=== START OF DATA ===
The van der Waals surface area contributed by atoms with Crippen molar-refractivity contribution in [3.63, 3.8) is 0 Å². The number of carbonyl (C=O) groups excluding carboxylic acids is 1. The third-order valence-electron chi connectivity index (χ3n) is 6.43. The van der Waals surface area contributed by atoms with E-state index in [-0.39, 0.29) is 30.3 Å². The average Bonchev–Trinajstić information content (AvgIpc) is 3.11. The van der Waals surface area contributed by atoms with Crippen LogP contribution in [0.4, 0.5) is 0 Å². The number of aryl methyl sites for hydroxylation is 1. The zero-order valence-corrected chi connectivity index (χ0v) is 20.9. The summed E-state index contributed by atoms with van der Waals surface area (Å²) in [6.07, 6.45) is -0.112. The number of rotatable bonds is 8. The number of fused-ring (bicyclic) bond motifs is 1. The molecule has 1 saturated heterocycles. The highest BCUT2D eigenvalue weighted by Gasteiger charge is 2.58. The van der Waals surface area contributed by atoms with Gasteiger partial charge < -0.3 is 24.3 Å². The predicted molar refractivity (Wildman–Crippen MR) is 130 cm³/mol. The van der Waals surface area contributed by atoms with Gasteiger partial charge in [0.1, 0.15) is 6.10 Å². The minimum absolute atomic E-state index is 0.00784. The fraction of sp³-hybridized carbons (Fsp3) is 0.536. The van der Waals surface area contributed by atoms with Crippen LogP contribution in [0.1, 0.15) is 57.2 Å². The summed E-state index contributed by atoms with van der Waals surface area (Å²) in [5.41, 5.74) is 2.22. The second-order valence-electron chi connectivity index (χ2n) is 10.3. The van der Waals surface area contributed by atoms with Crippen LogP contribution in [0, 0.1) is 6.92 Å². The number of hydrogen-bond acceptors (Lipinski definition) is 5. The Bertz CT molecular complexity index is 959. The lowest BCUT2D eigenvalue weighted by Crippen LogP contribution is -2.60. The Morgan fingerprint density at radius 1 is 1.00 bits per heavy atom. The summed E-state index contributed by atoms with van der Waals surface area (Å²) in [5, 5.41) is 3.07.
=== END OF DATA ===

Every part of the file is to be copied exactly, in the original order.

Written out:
The van der Waals surface area contributed by atoms with Crippen molar-refractivity contribution in [3.63, 3.8) is 0 Å². The number of carbonyl (C=O) groups excluding carboxylic acids is 1. The third-order valence-electron chi connectivity index (χ3n) is 6.43. The van der Waals surface area contributed by atoms with E-state index in [-0.39, 0.29) is 30.3 Å². The average Bonchev–Trinajstić information content (AvgIpc) is 3.11. The van der Waals surface area contributed by atoms with Crippen LogP contribution in [0.4, 0.5) is 0 Å². The number of aryl methyl sites for hydroxylation is 1. The zero-order valence-corrected chi connectivity index (χ0v) is 20.9. The summed E-state index contributed by atoms with van der Waals surface area (Å²) in [6.07, 6.45) is -0.112. The number of rotatable bonds is 8. The number of fused-ring (bicyclic) bond motifs is 1. The molecule has 1 saturated heterocycles. The highest BCUT2D eigenvalue weighted by Gasteiger charge is 2.58. The van der Waals surface area contributed by atoms with Gasteiger partial charge < -0.3 is 24.3 Å². The predicted molar refractivity (Wildman–Crippen MR) is 130 cm³/mol. The van der Waals surface area contributed by atoms with Gasteiger partial charge in [0.1, 0.15) is 6.10 Å². The minimum absolute atomic E-state index is 0.00784. The fraction of sp³-hybridized carbons (Fsp3) is 0.536. The van der Waals surface area contributed by atoms with Crippen LogP contribution in [0.1, 0.15) is 57.2 Å². The summed E-state index contributed by atoms with van der Waals surface area (Å²) in [5.41, 5.74) is 2.22. The second-order valence-electron chi connectivity index (χ2n) is 10.3. The van der Waals surface area contributed by atoms with Crippen LogP contribution in [0, 0.1) is 6.92 Å². The number of hydrogen-bond acceptors (Lipinski definition) is 5. The Bertz CT molecular complexity index is 959. The lowest BCUT2D eigenvalue weighted by Crippen LogP contribution is -2.60. The Morgan fingerprint density at radius 1 is 1.00 bits per heavy atom. The summed E-state index contributed by atoms with van der Waals surface area (Å²) in [5, 5.41) is 3.07.